florida-friendly landscaping

Week 8 of the Master Gardener Program highlighted Florida-friendly landscaping and included a field trip to the Arboretum at Constitution Park in Deerfield Beach. / All photos by Amanda Gorney, taken at the Arboretum

Week 8 of my Florida Master Gardener Program involved learning more about Florida-friendly landscaping and the Florida Yards & Neighborhoods Homeowner Program (FYN). The morning seminar was titled “Florida-Friendly Landscaping and FYN (Florida Yards & Neighborhoods Homeowner Program) Yard Recognition.”

After that, we took a field trip to the Arboretum at Constitution Park, 2841 Hillsboro Blvd., in Deerfield Beach.

This “tree zoo” has 9 acres of land containing over 200 exotic trees from five continents. These trees are displayed along a half-mile walking path, fully accessible by wheelchair. The types of trees include flowering tropical fruit, exotics, palms, wetlands, bamboos and natives.

Colorful plants thrive throughout the Arboretum at Constitution Park.


John Pipoly, Ph.D. and an urban horticulture and natural-resource extension agent for Broward County’s Parks & Recreation Division, conducted the morning discussions and led our afternoon field trip to the Arboretum at Constitution Park.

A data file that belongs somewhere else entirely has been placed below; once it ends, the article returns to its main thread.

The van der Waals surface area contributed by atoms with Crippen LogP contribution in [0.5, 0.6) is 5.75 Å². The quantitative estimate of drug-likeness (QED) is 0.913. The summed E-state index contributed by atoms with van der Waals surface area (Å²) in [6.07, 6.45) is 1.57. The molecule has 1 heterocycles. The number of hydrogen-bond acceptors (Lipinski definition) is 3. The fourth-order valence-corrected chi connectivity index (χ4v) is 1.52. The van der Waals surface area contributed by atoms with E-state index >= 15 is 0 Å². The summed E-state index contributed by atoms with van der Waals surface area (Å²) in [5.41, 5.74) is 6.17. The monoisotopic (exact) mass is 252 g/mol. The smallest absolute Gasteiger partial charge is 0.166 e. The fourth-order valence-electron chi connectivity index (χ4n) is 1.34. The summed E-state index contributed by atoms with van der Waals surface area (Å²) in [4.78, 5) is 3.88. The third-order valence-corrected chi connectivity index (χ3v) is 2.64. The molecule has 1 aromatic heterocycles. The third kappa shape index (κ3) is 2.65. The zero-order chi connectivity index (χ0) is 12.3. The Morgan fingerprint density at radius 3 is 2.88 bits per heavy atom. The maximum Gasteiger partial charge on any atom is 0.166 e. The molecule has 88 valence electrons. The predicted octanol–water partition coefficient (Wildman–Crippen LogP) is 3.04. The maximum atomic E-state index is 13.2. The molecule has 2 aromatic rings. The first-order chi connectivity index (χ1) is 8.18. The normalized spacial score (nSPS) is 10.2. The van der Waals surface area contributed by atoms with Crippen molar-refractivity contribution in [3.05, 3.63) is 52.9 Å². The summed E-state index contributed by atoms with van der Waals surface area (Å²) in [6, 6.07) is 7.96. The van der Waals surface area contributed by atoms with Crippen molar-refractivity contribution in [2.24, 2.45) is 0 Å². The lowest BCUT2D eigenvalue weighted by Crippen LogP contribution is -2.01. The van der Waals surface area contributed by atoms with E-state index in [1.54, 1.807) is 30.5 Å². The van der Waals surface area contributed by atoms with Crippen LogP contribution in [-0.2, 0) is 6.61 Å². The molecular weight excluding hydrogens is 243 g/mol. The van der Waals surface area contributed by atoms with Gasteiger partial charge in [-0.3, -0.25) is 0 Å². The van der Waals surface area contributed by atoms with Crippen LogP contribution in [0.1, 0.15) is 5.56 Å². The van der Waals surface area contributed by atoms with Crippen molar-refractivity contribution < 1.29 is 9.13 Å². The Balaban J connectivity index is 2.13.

9 Principles of Florida-Friendly Landscaping

Nine principles will help you reach the goal of a “Florida-friendly yard” as recognized by the the Florida Yards & Neighborhoods Homeowner Program (FYN). Download the 52-page handbook for free.

The information below is excerpted from the University of Florida’s Institute of Food and Agricultural SciencesFlorida-Friendly Landscaping.

1. Right Plant, Right Place
Select plants that match a site’s soil, light, water and climatic conditions. Buy quality plants that welcome wildlife; consider plant size when you make your purchase; and aim for a diversity of trees, shrubs, ground-covers, and flowers. Once these plants are established, they’ll require little if any supplemental water, fertilizer or pesticides, saving you time and money.

2. Water Efficiently